Two months ago in a guest editorial for DSWeb (see here), I expressed some dismay that while we have had great inovation in many aspects of our work lives, the current (broken) publication model has remained relatively unchanged. Now my colleagues at NIH – Dwight Kravitz and Chris Baker have published a stimulating and provocative article (see here) highlighting the many problems with the current situation, especially with the wasteful treadmill of trying to get something into a “high impact” journal, and propose a new model. Although this will mostly have salience for people in fields that try to publish in journals like Nature and Science, I recommend that anyone who publishes should read the paper and form their own opinion. Here is mathematician Kreso Josic’s take on the paper.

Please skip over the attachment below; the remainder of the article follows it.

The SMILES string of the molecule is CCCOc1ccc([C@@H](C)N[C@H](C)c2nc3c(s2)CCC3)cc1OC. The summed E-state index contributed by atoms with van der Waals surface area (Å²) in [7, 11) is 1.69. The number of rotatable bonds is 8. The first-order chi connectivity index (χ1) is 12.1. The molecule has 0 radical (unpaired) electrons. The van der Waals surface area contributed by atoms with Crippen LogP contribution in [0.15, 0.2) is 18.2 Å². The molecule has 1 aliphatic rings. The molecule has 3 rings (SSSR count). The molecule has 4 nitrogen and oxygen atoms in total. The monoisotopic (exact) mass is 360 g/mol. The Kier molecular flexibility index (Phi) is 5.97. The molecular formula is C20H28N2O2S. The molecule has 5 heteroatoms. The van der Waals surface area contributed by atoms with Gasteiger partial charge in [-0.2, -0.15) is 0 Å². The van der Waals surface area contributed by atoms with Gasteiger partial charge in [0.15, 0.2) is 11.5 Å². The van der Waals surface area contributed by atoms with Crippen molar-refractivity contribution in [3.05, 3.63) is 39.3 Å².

From my view as a physicist cum mathematician cum biologist, I’ve seen publishing from several perspectives. The theoretical physics/applied math world seems to have a good system already in place where everyone posts their papers on the arXiv and then publish in an “obvious” physics or math journal like one of the Physical Review or SIAM ones. These journals are fairly low cost for the authors, if you don’t want colour figures or physical preprints (but not cheap), and they have a nice system of transferring to sister journals if you are rejected automatically so the review process is efficient. However, publishing in the biology world is more of a nightmare that is well documented by Dwight and Chris in their paper. Here, getting into a high impact journal like Nature or Science can make or break your career and the chances of getting in are slim. Authors spend a lot of their time and energy trying to get their work published and if you have little name recognition in a field it is extremely difficult just to get your paper reviewed by the more prestigious journals. Dwight and Chris have some excellent ideas of how to fix this system, which I think have a lot of merit. The one thing I would like to see is to make the cost for authors be as low as possible so that it doesn’t impede low funded labs.